See also "Chain Migrant Charged with New York City Attack".
UPDATE: The relative who sponsored Ullah and his family is reported to have entered originally under the visa lottery and become a U.S. citizen. Ten years ago, in the peak year for Bangladeshi lottery winners, about 36 percent of the immigrant visas from that country went to lottery winners (3,500 out of 9,600 immigrant visas). In 2017, 99 percent of the more than 12,000 immigrant visas were family-based.
According to reports, the Port Authority bomber, Akayed Ullah, is a citizen of Bangladesh who came to the United States in February 2011 on an immigrant visa in one of the chain migration categories. Ullah qualified to enter at age 20 as the nephew of a naturalized U.S. citizen. It is unknown at this time how the naturalized uncle or aunt immigrated to the United States to begin with.
Approximately 90 percent of the immigrants from Bangladesh in the last decade have received green cards through sponsorship by a relative who immigrated earlier. Immigration from Bangladesh has risen noticeably over time; the number of immigrant visas issued to Bangladeshis was about 6,000 in 2000 and was about 12,000 in 2017. Further, there are now more than 175,000 citizens of Bangladesh on the immigrant visa waiting list, of whom just over 165,000 (94 percent) are waiting in the sibling/nephew/niece category.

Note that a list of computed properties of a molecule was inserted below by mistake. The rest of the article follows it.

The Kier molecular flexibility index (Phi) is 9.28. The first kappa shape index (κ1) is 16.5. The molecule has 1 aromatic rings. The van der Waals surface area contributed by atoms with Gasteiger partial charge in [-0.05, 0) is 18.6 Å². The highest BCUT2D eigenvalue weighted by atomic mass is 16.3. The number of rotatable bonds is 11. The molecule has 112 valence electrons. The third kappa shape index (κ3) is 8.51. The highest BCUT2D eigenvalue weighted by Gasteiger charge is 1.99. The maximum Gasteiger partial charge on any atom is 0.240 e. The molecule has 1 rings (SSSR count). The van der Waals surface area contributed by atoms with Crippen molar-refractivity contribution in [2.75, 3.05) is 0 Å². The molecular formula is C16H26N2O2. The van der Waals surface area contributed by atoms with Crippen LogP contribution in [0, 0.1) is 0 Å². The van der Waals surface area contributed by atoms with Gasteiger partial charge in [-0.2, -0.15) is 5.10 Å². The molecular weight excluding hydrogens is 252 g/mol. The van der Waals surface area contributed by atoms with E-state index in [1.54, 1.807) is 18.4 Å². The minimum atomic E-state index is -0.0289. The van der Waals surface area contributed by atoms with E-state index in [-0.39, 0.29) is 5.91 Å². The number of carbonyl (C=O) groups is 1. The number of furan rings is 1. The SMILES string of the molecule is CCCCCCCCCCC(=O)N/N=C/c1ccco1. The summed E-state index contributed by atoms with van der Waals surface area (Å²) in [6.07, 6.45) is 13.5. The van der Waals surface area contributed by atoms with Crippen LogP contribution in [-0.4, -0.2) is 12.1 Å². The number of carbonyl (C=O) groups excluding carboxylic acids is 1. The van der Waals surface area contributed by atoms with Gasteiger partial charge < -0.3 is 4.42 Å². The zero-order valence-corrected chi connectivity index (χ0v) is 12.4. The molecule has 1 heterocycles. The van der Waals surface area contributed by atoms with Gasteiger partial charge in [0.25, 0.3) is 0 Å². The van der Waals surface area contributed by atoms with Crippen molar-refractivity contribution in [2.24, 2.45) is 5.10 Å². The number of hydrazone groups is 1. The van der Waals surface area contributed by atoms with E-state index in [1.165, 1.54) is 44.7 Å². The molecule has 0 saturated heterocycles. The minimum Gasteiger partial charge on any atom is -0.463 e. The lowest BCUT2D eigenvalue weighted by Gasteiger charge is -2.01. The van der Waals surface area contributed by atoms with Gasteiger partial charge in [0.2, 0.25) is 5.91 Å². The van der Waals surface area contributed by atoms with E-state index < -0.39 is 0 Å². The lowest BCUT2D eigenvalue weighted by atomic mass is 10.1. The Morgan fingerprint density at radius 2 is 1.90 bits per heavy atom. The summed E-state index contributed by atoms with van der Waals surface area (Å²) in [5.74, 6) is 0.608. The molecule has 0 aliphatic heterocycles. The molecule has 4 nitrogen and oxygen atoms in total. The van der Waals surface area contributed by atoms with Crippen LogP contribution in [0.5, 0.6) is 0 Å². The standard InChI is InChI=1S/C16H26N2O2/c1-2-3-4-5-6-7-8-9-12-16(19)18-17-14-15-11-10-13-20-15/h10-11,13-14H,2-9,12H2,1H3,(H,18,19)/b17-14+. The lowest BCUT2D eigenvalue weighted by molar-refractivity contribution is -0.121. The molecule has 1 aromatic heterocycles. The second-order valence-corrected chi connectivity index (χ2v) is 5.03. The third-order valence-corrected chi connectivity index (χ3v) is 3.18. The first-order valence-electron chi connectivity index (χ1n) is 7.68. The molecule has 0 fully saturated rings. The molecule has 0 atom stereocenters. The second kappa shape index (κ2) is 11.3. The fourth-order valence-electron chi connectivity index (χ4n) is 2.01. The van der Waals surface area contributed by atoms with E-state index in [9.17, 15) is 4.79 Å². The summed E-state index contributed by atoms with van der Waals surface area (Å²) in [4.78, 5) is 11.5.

For many years citizens of Bangladesh were leading participants in the annual Visa Lottery. By 2012, Bangladesh was disqualified based on high annual numbers of green cards awarded, but even without lottery green cards, immigration has continued to rise due to chain migration green card awards.
No matter how much we improve our vetting, the sheer momentum of chain migration-driven immigration from terror-afflicted parts of the world is itself a national security risk. Trying to screen this huge annual number of chain migration applicants is a significant burden on immigration and law enforcement agencies, and causes fiscal and economic problems to boot. Congress should modernize our immigration system by sharply trimming the obsolete chain migration categories, as recommended by the bipartisan U.S. Commission on Immigration Reform headed by late civil rights icon Barbara Jordan, and as required by several bills pending in Congress.
Jessica M. Vaughan is Director of Policy Studies at the Center for Immigration Studies, a research institute in Washington DC.
Editor's Note: This piece was originally published by the Center for Immigration Studies.